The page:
Apply an ice pack to the injured part to help limit inflammation, and to reduce pain and swelling. Ice packs should only be placed on the injured part for 10 – 15 minutes, before being removed and then reapplied once the injured part becomes warm again i.e. after 30 – 60 minutes. Further, ice packs should never be directly applied to the skin, and should instead be wrapped in a cloth or other barrier.
    3. Compression
      Wrap the injured part with an elastic bandage to help limit swelling.
    4. Elevation
      To reduce blood flow to the injured part, raise it above the heart.
    5. Referral
      To assess the extent of soft tissue damage to the injured part, seek professional medical advice.

    Within the first 48 – 72 hours of receiving a soft tissue injury, it is also essential to apply the ‘Avoid HARM’ protocol, where you need to avoid the following:

  • Applying Heat: Heat can increase blood flow and swelling in the injured part, which inhibits healing.
  • Consuming Alcohol: Alcohol can increase blood flow and make you less aware of your injury, which increases the risk of aggravating it further.
  • Running: Avoid physical activity until the injured part is properly healed.
  • Massage: Massage can increase damage to the injured part if it is done too early, as it encourages blood flow and swelling.
  • Pain relief, such as Paracetamol or Ibuprofen, can be used to keep you comfortable, assist with healing, and help you move around after the initial injury.

    If the pain and symptoms worsen despite the RICER and HARM treatment, or there is a significant impact on your movement, you will need to see a health professional for appropriate testing and treatment.

    You can expect a full recovery from most soft tissue injuries in between 1 – 6 weeks. However, this length of time depends on the severity of the injury, as well as other individual factors like your age and general health status.

    Conclusion

    Soft tissue injuries are a common injury for many people who play sports. It is important to identify the symptoms of sprain, strain, and other forms of soft tissue injury to ensure that the appropriate treatment can be applied as soon as possible.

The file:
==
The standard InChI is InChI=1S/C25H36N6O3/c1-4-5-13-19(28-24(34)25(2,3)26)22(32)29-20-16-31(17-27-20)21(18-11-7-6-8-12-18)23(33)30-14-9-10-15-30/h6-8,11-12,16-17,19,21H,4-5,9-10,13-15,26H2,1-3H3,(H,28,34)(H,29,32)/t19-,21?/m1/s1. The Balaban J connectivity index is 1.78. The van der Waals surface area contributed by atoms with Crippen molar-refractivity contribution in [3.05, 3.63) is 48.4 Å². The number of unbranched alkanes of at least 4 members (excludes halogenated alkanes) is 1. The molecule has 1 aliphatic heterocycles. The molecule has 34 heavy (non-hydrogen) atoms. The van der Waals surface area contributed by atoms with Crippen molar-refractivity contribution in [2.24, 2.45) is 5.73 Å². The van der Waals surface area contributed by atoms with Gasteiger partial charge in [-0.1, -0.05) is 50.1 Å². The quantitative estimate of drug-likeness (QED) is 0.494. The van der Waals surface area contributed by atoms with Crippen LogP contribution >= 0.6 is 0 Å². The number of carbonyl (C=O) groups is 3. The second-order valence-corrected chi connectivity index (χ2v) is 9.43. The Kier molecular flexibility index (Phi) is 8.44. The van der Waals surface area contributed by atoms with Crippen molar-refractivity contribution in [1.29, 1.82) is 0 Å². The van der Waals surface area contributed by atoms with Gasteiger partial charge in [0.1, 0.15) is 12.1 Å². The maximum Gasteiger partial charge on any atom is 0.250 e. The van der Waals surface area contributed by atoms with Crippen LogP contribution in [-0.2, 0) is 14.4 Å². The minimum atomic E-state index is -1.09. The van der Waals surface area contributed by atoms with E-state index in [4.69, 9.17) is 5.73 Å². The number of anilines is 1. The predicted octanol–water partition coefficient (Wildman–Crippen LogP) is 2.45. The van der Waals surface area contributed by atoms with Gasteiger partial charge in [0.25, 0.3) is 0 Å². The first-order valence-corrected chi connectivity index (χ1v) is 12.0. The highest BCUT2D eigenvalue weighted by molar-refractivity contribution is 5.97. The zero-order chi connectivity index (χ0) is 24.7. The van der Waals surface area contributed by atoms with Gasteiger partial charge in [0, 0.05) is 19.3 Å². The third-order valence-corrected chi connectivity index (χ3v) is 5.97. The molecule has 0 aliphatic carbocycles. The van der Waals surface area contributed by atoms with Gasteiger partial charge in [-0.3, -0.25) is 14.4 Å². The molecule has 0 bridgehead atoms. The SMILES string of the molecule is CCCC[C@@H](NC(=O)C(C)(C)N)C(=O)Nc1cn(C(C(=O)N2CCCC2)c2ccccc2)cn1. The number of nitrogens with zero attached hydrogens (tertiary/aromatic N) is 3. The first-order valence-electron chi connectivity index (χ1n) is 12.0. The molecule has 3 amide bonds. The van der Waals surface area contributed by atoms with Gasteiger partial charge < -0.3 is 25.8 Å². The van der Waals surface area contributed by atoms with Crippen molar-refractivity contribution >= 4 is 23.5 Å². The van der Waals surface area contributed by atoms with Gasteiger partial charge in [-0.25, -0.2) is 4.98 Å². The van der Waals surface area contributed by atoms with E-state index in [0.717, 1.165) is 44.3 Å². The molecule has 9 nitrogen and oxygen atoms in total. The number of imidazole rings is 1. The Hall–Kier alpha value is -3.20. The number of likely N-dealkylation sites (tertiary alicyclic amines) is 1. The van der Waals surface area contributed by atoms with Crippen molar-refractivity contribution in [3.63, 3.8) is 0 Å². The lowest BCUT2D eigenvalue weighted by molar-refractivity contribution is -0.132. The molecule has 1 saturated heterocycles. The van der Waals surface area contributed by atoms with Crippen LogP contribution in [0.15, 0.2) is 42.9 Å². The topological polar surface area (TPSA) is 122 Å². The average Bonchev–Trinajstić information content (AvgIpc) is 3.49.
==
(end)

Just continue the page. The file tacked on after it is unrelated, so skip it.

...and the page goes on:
By doing so, you can manage pain, reduce further damage, and support a quick recovery to get you back to pain-free movement.

    The RICER treatment is best for mild or moderate injuries, such as sprains, strains, and bruises.

    If there is still no improvement after the application of the RICER method, seek immediate medical care. Call emergency help if the injured part becomes numb or suffers deformity.

    Learn first aid to know more about different techniques in wound and injury management.

    More articles

    Infographic about Repetitive Strain Injury Repetitive Strain Injury | Fact Sheet
    Wound Care for Cats
    First Aid tips for burns and scaldsBurns & Scalds First Aid Tips
    Asian Woman with Dental Trauma What is Dental Trauma
    Second Man with Muscle Cramp Causes TreatmentsMuscle cramps and spasms
    Hydrofluoric Acid Burn Hydrofluoric Acid Burns
    Female runner suffering with pain on sports running injurySoft Tissue Injuries
    Child with an impact injury to the head3 Categories of Head Injuries
    SEPTEMBER 14, 2019 - KHARKIV, UKRAINE: Captain Taison Barcellos Freda gets terrible concussion of the brain injury. Ukrainian Premier League. Geting help from FC Shakhtar Donetsk doctors on stretchersPreventing Concussions in Sports
    Domestic violence First AidDomestic Violence First Aid

    Recently published

    Infographic on New Geelong Training CentreWe Have a New Geelong Training Location
    Infographic on Differences between Strokes and Seizures Is it a Stroke or a Seizure?
    Infographic Showing the Risk Factors of StrokeWhat's Your Stroke Risk?
    Infographic Showing Three Different Types of Stroke Different Types of Stroke
    first-aid-for-bee-stingsFirst Aid for Bee Stings
    Infographic of Teacher Demonstrating Stroke First Aid to StudentsNational Stroke Week 2022
    Infographic on What is Mad Cow DiseaseAll About Mad Cow Disease
    acid-reflux-chart-coverAcid Reflux First Aid Chart
    Infographic on how to get mental health care plan Mental Health Care Plan
    Infographic on the Australian Bat Lyssavirus Rabies in Australia: The Australian Bat Lyssavirus